If you’re struggling to increase your profits, the problem might be that you’re focused on the wrong area.
There are only three ways to increase your profits:
- Increase the number of customers.
- Increase the number of sales you make to each customer.
- Increase the value of each sale.
If you’re only focused on increasing the number of customers, you can only see one-third of the methods for boosting profits!
To maximize your profits, you need to dedicate your time to increasing the value of each subscriber.
To do that, you need to focus on customer retention.
In this article, I’ll explain exactly what customer retention is, how you can measure it, and how it impacts your bottom line.
Then I’ll give details for specific strategies you can use to skyrocket your customer retention rates and maximize the revenue and profit you earn from each customer.
Let’s jump in!
Why customer retention matters for profit
It seems like a simple question, but understanding the core premise behind customer retention is critical to understanding its impact on your business.
Customer retention is the number of customers you acquire who stay with you long-term.
This may depend on what the figures look like for your individual business.
A magazine with a subscription model won’t consider twelve months an impressive feat, while a developer would be elated with a customer making in-app purchases for a full year.
Whatever your definition is, it’s a fact that the longer a customer buys from you, the better off you are.
According to Invesp, your investment is well served by focusing on existing customers, since it costs five times as much to acquire a new customer.
With that in mind, you need to focus your efforts on appealing to new customers.
With the baggage and risk that comes from a new visitor deciding whether or not to do business with you, it’s understandable that acquiring a new customer is difficult and costly.
You need to overcome barriers, ensure trust, and encourage them to take out their wallets (digitally, at least) and actually pay you money.
This is a difficult process, and existing customers almost always spend more, and spend more often, than new customers.
This is particularly relevant for ecommerce stores. According to data from Monetate, customers with a history of multiple purchases have a revenue per session of over 6x that of a new shopper.
But despite the huge benefits of improving customer retention, marketers are struggling to make this a reality in their businesses.
According to The CMO Survey, performance of customer retention has fallen recently, with customer acquisition faring better recently.
So, what’s the answer? While it’s important to give attention to acquiring new customers, you need to ensure you’re directing efforts toward skyrocketing your customer retention rates.
Here’s how to do that.
Build your brand
There’s a reason people tend to be loyal to big brands. Of course, those brands have additional money and resources that small businesses don’t.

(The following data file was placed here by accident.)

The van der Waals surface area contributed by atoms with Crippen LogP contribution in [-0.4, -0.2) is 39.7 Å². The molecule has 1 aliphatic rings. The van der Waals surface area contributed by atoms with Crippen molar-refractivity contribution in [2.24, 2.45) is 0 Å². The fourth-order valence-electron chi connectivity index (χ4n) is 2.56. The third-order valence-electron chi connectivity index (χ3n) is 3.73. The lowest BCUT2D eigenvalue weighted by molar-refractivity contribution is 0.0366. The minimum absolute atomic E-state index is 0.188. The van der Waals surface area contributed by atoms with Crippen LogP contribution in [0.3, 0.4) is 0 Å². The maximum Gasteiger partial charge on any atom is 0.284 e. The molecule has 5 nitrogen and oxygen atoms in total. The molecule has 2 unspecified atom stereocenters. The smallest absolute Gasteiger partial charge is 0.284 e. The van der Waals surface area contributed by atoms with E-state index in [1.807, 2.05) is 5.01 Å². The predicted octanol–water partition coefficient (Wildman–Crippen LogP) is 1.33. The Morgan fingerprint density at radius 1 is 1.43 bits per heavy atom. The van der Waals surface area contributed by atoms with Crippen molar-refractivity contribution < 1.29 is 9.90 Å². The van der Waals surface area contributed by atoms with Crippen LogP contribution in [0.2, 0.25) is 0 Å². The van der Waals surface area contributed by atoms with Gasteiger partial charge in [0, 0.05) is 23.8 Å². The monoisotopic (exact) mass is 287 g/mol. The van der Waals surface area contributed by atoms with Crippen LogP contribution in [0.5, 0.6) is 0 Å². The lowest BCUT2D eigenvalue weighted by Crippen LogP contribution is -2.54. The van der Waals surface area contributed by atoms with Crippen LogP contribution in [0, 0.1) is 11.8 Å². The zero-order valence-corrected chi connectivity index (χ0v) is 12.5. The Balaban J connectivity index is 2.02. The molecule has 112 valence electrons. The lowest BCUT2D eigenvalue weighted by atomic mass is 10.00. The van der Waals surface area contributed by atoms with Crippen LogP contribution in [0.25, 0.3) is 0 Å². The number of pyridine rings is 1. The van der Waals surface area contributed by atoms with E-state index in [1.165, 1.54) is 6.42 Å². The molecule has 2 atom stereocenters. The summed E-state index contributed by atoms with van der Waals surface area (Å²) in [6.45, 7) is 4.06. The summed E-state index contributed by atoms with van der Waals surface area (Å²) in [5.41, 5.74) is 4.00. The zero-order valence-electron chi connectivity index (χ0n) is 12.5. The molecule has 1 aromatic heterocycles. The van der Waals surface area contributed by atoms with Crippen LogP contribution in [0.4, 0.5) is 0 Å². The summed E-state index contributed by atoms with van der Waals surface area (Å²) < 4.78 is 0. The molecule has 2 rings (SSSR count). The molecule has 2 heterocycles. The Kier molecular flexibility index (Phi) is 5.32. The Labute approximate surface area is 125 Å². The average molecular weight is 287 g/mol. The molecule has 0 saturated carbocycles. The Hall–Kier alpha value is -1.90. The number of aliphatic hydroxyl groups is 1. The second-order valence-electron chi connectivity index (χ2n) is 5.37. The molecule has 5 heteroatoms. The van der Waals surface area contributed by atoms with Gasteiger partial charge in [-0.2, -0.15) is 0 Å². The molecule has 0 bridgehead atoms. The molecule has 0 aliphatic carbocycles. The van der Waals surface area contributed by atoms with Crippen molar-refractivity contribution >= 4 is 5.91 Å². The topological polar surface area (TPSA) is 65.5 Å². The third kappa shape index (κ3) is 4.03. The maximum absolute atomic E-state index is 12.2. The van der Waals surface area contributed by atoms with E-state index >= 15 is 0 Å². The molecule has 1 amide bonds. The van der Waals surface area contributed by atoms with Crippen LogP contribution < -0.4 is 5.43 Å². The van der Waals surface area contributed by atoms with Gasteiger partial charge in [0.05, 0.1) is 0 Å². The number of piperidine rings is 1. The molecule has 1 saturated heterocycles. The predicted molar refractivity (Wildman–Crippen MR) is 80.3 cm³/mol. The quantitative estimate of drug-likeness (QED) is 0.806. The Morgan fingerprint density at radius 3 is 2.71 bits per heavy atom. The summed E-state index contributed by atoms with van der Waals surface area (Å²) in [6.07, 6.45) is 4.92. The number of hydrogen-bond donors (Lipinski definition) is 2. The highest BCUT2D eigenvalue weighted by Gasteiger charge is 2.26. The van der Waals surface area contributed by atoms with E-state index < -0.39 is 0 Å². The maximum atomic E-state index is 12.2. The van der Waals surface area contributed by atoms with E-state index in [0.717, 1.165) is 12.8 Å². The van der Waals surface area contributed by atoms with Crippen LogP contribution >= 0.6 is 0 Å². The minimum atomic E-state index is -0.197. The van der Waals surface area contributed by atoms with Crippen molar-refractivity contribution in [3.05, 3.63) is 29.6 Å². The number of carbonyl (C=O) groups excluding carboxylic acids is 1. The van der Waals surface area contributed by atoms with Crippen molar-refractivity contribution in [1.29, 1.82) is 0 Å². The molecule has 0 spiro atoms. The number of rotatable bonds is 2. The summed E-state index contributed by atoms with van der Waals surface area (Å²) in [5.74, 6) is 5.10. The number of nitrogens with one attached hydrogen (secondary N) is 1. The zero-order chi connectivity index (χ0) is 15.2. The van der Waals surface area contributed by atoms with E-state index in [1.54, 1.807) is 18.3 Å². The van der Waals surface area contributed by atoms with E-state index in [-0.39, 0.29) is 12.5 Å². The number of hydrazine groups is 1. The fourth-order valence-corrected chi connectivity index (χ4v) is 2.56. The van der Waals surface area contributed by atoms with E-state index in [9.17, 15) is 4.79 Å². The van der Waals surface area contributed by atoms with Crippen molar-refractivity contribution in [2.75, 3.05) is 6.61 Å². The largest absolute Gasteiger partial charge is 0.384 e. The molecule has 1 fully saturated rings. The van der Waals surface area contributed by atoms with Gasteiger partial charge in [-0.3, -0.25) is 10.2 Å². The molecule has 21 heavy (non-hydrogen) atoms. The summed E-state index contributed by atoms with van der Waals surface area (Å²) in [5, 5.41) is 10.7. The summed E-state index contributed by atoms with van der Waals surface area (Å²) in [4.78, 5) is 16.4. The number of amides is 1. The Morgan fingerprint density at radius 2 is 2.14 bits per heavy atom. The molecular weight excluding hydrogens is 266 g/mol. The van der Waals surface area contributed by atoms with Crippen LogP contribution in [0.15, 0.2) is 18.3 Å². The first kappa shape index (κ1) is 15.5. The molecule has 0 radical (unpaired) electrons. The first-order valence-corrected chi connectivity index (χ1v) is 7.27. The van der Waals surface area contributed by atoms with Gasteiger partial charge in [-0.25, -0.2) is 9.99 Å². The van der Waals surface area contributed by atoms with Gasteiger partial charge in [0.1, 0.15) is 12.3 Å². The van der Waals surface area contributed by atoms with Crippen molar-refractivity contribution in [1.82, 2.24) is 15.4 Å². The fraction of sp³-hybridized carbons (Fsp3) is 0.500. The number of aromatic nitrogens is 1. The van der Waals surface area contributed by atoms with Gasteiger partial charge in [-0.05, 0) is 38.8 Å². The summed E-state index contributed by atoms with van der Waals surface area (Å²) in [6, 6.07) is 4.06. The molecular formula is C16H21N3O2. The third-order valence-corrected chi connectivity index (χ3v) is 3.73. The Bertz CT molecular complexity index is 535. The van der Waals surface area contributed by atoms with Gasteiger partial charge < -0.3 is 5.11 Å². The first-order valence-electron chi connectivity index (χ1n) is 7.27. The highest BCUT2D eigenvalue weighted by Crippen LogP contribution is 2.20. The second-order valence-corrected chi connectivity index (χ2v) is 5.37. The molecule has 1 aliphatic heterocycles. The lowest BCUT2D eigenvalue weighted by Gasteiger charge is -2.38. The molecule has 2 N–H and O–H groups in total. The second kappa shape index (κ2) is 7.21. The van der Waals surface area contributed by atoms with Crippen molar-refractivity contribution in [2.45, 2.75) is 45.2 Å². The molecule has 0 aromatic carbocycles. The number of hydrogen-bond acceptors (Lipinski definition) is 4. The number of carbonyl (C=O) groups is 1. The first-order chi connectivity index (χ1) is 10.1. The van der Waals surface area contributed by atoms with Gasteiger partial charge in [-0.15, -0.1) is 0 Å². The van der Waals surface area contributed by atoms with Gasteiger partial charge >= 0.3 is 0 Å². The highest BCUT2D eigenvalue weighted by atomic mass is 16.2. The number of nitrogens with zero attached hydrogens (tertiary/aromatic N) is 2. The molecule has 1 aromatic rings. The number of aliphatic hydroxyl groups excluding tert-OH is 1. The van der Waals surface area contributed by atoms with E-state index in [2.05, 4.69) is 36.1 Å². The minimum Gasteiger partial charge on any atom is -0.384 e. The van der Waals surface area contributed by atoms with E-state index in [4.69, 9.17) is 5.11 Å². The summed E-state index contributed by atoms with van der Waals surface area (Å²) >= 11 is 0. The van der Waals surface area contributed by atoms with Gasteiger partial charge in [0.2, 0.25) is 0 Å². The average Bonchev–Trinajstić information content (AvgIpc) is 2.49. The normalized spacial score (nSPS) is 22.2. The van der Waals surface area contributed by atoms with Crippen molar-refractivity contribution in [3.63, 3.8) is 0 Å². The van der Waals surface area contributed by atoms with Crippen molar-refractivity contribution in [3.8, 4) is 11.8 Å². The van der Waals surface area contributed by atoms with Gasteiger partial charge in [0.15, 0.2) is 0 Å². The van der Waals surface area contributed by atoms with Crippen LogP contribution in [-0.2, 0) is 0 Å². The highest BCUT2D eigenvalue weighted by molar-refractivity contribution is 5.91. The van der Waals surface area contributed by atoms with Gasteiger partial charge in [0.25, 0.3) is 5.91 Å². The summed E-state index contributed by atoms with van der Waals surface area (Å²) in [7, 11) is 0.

This is best represented by data published by Influitive, which shows that the larger a company is, the more satisfied they are with their marketing to existing customers.
But the effect isn’t purely financial.
The truth is that larger brands have a certain sway over how we perceive them. They create a feeling of loyalty, name recognition, and build a mentality that we need to stay with them.
Here’s how you can get the effects of a big brand without the big spending that’s usually associated with this retention strategy.
Have a cause to support.
Some of the biggest companies, especially those that started in the last few decades, have used their messaging as a voice for a bigger cause.
Companies like TOMS have built a huge brand name from this kind of giving, and you can do the same.
In a 2012 survey, 72% of respondents said they would recommend a brand that supports a social cause over one that doesn’t. So a good cause is definitely a good thing to have.
Eyeglass company Warby Parker does a great job subtly mentioning their bigger cause on their homepage.
Rather than one-time fixes or campaigns, look to incorporate a larger idea into your overall messaging.
Use social proof.
To keep your customer retention rates high, you need to show that users are in a large community of people happy about your product.
By doing this, you can discourage customers from leaving your company and ending the purchase cycle.
Social proof is one of the best and most popular ways to do this. According to the 2017 State of Customer Marketing report, 62% of companies use testimonials for customer marketing.
To do this effectively, describe the dedication of customers in your testimonials.
Use phrases like “long-time,” “loyal,” or even “customer since” to promote the idea that customers of your brand stay for a long time.
Resemble your customers.
To keep your customers around for the long term, you need to become part of who they are.
This means you need to intimately understand the language they use, the imagery that appeals to them, and the identity they have for themselves.
One of the brands most famous for creating an identity around its customers is Harley-Davidson.
By using the language of customers (“brass knuckle,” “Fat Bob”) and imagery (industrial, powerful), Harley-Davidson has created an identity that keeps customers loyal for decades.
To incorporate this into your marketing efforts, look to use common language to encourage customer retention. Use this in all your communication and sales.
Create a “before and after” scenario.